Titters at Black-and-White Moral Absolutism: Portrayal of Characters in Oscar Wilde's Lady Windermere's Fan
Publication Type
Original research



This paper examines Oscar Wilde’s portrayal of characters in his famous comedy Lady Windermere’s Fan in an attempt to unravel the mystery behind the seemingly contradictory acts of behavior which are at odds with their inclinations and the attitudes they often express in their dialogues with one another. Since critics have been holding controversial views in viewing Wilde’s craftsmanship in character delineation, the paper endeavors to prove that he meant to avoid black-and-white moral absolutism to prove that a human being is essentially unpredictable, and has a multi-facetted self which is far more sophisticated than being drawn as either good or bad. I argue that Wilde’s craftsmanship should not be under question, for his portrayal of characters is correlated to the focal point of the play which maintains that human behavior cannot be measured by the yardstick. At the beginning, I include an analysis of characters’ sayings and acts of behavior, and thereafter I briefly elucidate how Wilde utilizes them to communicate his message. The upshot of this paper contests that a human being is a potentiality that keeps unfolding. The more a person experiences life, the better he\ she tolerates difference and shows more understanding of people’s nature and motives. This seems to be the crux of Wilde’s play and the interpretation of his seemingly contradictory delineation of characters.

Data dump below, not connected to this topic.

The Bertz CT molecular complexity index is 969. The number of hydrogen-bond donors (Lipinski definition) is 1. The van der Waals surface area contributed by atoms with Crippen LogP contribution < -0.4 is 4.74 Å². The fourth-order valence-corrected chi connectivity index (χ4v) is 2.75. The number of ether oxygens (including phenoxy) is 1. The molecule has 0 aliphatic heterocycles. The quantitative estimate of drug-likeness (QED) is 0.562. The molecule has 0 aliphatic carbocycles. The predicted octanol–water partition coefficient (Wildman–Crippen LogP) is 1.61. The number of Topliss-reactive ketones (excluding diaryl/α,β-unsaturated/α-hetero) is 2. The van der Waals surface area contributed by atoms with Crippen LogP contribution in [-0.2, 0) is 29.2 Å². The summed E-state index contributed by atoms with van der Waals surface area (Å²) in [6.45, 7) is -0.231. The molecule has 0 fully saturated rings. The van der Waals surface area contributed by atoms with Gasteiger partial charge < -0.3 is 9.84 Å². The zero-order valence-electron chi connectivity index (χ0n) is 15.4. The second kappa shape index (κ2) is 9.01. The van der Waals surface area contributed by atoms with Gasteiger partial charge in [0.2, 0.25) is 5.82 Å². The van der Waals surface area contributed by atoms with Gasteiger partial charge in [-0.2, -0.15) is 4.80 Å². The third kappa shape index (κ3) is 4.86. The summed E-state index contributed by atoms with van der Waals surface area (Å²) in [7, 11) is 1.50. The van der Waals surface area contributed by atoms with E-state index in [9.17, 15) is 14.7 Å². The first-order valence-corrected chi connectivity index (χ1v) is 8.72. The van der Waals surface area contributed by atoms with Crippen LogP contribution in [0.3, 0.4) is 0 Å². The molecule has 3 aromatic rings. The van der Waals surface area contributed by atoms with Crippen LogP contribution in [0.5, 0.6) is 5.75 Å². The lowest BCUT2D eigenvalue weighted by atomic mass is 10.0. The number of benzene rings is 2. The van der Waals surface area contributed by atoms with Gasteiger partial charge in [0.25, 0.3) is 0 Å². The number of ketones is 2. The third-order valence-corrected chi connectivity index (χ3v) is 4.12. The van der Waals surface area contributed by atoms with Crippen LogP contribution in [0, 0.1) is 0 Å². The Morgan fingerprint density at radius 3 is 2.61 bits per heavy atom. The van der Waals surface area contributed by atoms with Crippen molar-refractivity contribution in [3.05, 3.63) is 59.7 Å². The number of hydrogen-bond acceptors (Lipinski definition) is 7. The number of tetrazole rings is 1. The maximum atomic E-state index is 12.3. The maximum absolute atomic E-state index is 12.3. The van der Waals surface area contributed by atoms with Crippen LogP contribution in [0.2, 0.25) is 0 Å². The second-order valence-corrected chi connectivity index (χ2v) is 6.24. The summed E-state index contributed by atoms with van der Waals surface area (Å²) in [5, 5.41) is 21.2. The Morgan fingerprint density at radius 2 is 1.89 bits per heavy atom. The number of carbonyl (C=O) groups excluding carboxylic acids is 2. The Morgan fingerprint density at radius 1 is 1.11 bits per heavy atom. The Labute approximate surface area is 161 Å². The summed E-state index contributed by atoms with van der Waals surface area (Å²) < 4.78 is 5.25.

Key words: Oscar Wilde, Lady Windermere’s Fans, English drama, Victorian drama, comedy, Wilde’s characters





Advances in Language and Literary Studies
: Australian International Academic Centre PTY.LTD.
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Both (Printed and Online)